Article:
En EspaŅol

Q. Who is Mr. Smarty Plants?

A: There are those who suspect Wildflower Center volunteers are the culpable and capable culprits. Yet, others think staff members play some, albeit small, role. You can torture us with your plant questions, but we will never reveal the Green Guru's secret identity.

Help us grow by giving to the Plant Database Fund or by becoming a member

Did you know you can access the Native Plant Information Network with your web-enabled smartphone?

Share

Ask Mr. Smarty Plants

Ask Mr. Smarty Plants is a free service provided by the staff and volunteers at the Lady Bird Johnson Wildflower Center.

Search Smarty Plants
    
 
See a list of all Smarty Plants questions
Can't find the answer in our existing FAQs, submit a question to Mr. Smarty Plants.
Need help with plant identification, visit the plant identification page.
 
rate this answer
Not Yet Rated

Tuesday - May 29, 2012

From: austin, TX
Region: Southwest
Topic: Plant Identification, Herbs/Forbs, Vines
Title: Do monarchs like Cynachum laeve in Austin, TX?
Answered by: Jimmy Mills

QUESTION:

I have found what I believe is Honeyvine (Cynanchum laeve) growing in my yard here in Austin. I tried using the LBJWC plant data base and could not find it. I also found the plant with a different scientific name - Ampelamus aldibus. Is that the same plant? It sure looks a lot like Matalea reticullata, except or the flowers. They are both milkweeds, but do they host monarchs? Thanks

ANSWER:

Honeyvine  is a native plant, but unfortunately does not appear in our NPIN Database due to administrative problems that will soon be resolved. Ampelamus aldibus is a synonym meaning that you have one plant species with two names. The species is considered invasive  in some areas.

The Green Milkweed Vine Matelea reticulata (Green milkweed vine) is different species, and as you mentioned, the flowers do look different (see photos below). Since plant identification is based largely on the appearance of the flowers, if the flowers are different, the plants are different.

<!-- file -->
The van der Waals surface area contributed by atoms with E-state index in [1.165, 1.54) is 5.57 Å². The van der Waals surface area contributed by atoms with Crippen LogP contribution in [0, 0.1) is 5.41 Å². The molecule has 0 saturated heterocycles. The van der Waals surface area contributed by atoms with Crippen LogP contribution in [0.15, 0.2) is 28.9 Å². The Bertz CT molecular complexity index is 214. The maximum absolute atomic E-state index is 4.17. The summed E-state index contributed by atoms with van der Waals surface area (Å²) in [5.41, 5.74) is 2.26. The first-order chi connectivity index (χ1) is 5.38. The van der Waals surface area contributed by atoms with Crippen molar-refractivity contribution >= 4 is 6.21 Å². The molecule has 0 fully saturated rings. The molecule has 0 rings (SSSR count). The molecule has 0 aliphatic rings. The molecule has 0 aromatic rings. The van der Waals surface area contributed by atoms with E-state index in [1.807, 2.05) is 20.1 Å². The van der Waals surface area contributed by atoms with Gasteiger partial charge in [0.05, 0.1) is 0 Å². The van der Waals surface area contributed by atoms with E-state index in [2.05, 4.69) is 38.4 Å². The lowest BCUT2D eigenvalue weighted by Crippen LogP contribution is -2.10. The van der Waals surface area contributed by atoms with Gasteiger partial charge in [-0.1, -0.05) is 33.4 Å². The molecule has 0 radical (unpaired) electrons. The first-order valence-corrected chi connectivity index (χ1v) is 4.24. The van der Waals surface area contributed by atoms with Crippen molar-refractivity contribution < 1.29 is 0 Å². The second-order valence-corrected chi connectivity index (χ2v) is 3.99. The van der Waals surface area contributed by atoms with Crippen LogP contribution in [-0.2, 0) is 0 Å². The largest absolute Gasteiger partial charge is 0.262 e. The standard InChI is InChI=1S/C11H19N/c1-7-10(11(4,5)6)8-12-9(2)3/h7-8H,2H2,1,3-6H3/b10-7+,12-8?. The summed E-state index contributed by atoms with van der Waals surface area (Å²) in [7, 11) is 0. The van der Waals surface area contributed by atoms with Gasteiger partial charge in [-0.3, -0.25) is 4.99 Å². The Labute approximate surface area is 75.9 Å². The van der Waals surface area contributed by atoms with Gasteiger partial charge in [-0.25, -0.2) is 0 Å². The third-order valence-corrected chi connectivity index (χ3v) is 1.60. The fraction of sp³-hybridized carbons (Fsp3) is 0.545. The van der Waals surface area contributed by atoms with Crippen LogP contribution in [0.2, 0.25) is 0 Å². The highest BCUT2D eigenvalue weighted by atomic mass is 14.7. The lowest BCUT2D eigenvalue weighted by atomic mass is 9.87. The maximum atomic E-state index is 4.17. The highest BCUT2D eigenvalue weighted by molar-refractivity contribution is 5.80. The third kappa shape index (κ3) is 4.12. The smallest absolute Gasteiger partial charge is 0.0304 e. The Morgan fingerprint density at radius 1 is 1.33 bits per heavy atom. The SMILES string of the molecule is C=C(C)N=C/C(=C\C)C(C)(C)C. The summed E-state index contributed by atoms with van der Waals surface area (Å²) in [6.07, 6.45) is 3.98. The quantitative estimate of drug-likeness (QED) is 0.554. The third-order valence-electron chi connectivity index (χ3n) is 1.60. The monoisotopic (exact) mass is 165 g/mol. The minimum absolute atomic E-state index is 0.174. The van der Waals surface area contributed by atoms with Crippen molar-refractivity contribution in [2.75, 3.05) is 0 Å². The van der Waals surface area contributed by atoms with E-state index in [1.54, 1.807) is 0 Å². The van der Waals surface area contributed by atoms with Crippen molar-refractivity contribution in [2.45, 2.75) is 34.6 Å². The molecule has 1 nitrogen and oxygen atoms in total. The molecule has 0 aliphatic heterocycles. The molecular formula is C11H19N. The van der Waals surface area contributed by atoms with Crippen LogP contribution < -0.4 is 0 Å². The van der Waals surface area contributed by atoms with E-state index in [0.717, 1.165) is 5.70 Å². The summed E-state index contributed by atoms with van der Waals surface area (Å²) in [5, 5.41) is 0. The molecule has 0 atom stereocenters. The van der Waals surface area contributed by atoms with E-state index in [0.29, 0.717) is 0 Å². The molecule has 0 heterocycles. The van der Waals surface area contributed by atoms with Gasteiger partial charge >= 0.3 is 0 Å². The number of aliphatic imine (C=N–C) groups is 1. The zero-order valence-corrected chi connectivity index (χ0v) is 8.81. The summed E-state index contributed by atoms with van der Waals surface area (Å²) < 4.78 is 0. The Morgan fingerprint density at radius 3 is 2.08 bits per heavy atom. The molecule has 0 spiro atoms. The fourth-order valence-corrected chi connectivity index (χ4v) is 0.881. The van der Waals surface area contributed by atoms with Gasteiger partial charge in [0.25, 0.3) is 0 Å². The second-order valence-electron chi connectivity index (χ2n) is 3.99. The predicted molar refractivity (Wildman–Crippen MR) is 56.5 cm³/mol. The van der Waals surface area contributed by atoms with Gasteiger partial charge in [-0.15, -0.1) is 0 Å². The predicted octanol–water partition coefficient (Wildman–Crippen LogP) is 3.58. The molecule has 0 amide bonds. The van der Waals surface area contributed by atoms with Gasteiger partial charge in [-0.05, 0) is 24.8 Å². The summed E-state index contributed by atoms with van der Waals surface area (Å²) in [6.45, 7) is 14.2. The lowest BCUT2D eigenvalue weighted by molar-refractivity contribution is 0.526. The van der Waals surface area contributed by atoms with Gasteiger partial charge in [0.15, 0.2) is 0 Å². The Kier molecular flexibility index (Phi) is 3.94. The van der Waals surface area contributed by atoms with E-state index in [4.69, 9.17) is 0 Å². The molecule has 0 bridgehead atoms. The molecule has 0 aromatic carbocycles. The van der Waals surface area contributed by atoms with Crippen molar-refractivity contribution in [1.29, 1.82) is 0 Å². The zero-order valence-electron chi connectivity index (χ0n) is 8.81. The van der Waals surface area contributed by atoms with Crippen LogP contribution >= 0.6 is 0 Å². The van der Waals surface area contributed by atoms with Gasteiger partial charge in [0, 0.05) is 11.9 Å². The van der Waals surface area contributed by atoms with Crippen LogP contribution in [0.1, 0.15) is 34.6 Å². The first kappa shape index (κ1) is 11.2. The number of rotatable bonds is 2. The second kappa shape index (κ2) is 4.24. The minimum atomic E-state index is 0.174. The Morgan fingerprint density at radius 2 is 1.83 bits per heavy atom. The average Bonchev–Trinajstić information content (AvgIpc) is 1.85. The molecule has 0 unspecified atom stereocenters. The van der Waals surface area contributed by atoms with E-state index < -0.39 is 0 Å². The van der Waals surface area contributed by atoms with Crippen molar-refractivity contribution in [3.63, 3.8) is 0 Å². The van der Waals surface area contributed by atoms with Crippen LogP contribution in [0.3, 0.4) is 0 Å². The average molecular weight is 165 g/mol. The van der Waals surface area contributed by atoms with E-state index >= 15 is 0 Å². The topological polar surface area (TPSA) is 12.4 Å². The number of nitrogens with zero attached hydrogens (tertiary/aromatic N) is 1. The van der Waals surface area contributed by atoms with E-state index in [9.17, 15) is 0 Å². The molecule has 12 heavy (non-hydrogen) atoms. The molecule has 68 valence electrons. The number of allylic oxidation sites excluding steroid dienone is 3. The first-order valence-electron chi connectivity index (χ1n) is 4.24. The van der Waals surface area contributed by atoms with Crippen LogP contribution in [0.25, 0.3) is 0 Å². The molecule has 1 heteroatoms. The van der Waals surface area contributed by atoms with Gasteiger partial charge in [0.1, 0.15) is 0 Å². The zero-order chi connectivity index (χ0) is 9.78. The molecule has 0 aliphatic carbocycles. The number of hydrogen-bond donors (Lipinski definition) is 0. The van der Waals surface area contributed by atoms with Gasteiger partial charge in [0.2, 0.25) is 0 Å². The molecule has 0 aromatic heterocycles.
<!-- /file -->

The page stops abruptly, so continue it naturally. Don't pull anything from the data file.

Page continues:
The material that I have found says that monarch caterpillars feed on milkweeds, but doesn’t specify and particular species. From this I would infer that monarchs would eat the milkweeds in question.

photo Cynanchum laeve

photo  Matalea reticulata

 

From the Image Gallery


Green milkweed vine
Matelea reticulata

More Herbs/Forbs Questions

Plants for a creek bank in Northern Illinois
March 26, 2009 - Hello. I live in Northern Illinois. The creek (northern exposure in a wooded area) on the back of my property has bare muddy banks and is subject to seasonal floods. I want to plant something hardy t...
view the full question and answer

It's so hot, even the Salvia greggii are sad, in Bulverde Texas
July 28, 2011 - I have several Salvia greggii in large terra cotta pots. The leaves have developed a yellowish tint and are thinning. What is the best process to get them back to full green foilage?
view the full question and answer

Plants to grow between concrete pavers on the patio in Rock Hill, SC..
December 31, 2014 - I have a patio of concrete pavers, about 2 feet by 2 feet each. It gets very little sun. No morning sun at all. The zoysia grass we have between the pavers now does not grow well at all. Do you ha...
view the full question and answer

Source for silver ponyfoot from Temple TX
March 19, 2013 - Where can I purchase dichondra argentea -- I live in Bell Co. but am willing to come to Austin if need be. Thank you.
view the full question and answer

Dividing blackeyed susans in Lake Ronkoko NY
July 06, 2009 - How are you supposed to divide blackeyed susan's? And when is the best time to do this?
view the full question and answer

Smarty Plants's Facebook profile Support the Wildflower Center by Donating Online or Becoming a Member today.

Mr. Smarty Plants wants you to be his Facebook friend. Click the Facebook icon to add yourself to Mr. Smarty Plants list of friends.
E-NEWSLETTER | BECOME A MEMBER | DONATE NOW | MEDIA | SITEMAP | STAFF
© 2015 Lady Bird Johnson Wildflower Center